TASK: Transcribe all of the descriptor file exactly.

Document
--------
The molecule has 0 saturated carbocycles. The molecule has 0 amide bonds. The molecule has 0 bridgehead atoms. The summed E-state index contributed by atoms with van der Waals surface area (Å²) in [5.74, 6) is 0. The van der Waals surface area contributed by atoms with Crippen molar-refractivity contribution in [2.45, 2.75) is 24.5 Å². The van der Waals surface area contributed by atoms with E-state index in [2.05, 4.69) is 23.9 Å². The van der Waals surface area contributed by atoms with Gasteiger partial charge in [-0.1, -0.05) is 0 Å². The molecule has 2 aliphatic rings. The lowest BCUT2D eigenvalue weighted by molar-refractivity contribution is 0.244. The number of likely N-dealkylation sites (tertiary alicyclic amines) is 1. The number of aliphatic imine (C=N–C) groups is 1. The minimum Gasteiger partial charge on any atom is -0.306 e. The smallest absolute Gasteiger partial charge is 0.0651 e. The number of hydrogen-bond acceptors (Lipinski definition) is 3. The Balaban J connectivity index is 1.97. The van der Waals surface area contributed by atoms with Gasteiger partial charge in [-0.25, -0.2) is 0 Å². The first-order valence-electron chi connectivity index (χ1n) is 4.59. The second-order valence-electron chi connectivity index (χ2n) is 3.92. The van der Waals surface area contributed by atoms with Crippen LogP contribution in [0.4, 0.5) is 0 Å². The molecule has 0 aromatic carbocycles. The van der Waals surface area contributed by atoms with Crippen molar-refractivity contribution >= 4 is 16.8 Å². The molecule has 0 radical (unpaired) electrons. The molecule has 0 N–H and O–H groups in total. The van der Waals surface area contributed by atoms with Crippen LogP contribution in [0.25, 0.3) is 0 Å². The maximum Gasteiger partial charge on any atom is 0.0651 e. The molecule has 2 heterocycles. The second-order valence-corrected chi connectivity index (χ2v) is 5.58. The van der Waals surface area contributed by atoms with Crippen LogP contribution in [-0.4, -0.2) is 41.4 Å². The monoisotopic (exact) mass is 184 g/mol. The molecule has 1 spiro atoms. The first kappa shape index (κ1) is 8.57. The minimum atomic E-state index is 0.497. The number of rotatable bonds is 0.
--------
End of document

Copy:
The molecule has 0 saturated carbocycles. The molecule has 0 amide bonds. The molecule has 0 bridgehead atoms. The summed E-state index contributed by atoms with van der Waals surface area (Å²) in [5.74, 6) is 0. The van der Waals surface area contributed by atoms with Crippen molar-refractivity contribution in [2.45, 2.75) is 24.5 Å². The van der Waals surface area contributed by atoms with E-state index in [2.05, 4.69) is 23.9 Å². The van der Waals surface area contributed by atoms with Gasteiger partial charge in [-0.1, -0.05) is 0 Å². The molecule has 2 aliphatic rings. The lowest BCUT2D eigenvalue weighted by molar-refractivity contribution is 0.244. The number of likely N-dealkylation sites (tertiary alicyclic amines) is 1. The number of aliphatic imine (C=N–C) groups is 1. The minimum Gasteiger partial charge on any atom is -0.306 e. The smallest absolute Gasteiger partial charge is 0.0651 e. The number of hydrogen-bond acceptors (Lipinski definition) is 3. The Balaban J connectivity index is 1.97. The van der Waals surface area contributed by atoms with Gasteiger partial charge in [-0.25, -0.2) is 0 Å². The first-order valence-electron chi connectivity index (χ1n) is 4.59. The second-order valence-electron chi connectivity index (χ2n) is 3.92. The van der Waals surface area contributed by atoms with Crippen LogP contribution in [0.4, 0.5) is 0 Å². The molecule has 0 aromatic carbocycles. The van der Waals surface area contributed by atoms with Crippen molar-refractivity contribution >= 4 is 16.8 Å². The molecule has 0 radical (unpaired) electrons. The molecule has 0 N–H and O–H groups in total. The van der Waals surface area contributed by atoms with Crippen LogP contribution in [0.25, 0.3) is 0 Å². The maximum Gasteiger partial charge on any atom is 0.0651 e. The molecule has 2 heterocycles. The second-order valence-corrected chi connectivity index (χ2v) is 5.58. The van der Waals surface area contributed by atoms with Crippen LogP contribution in [-0.4, -0.2) is 41.4 Å². The monoisotopic (exact) mass is 184 g/mol. The molecule has 1 spiro atoms. The first kappa shape index (κ1) is 8.57. The minimum atomic E-state index is 0.497. The number of rotatable bonds is 0.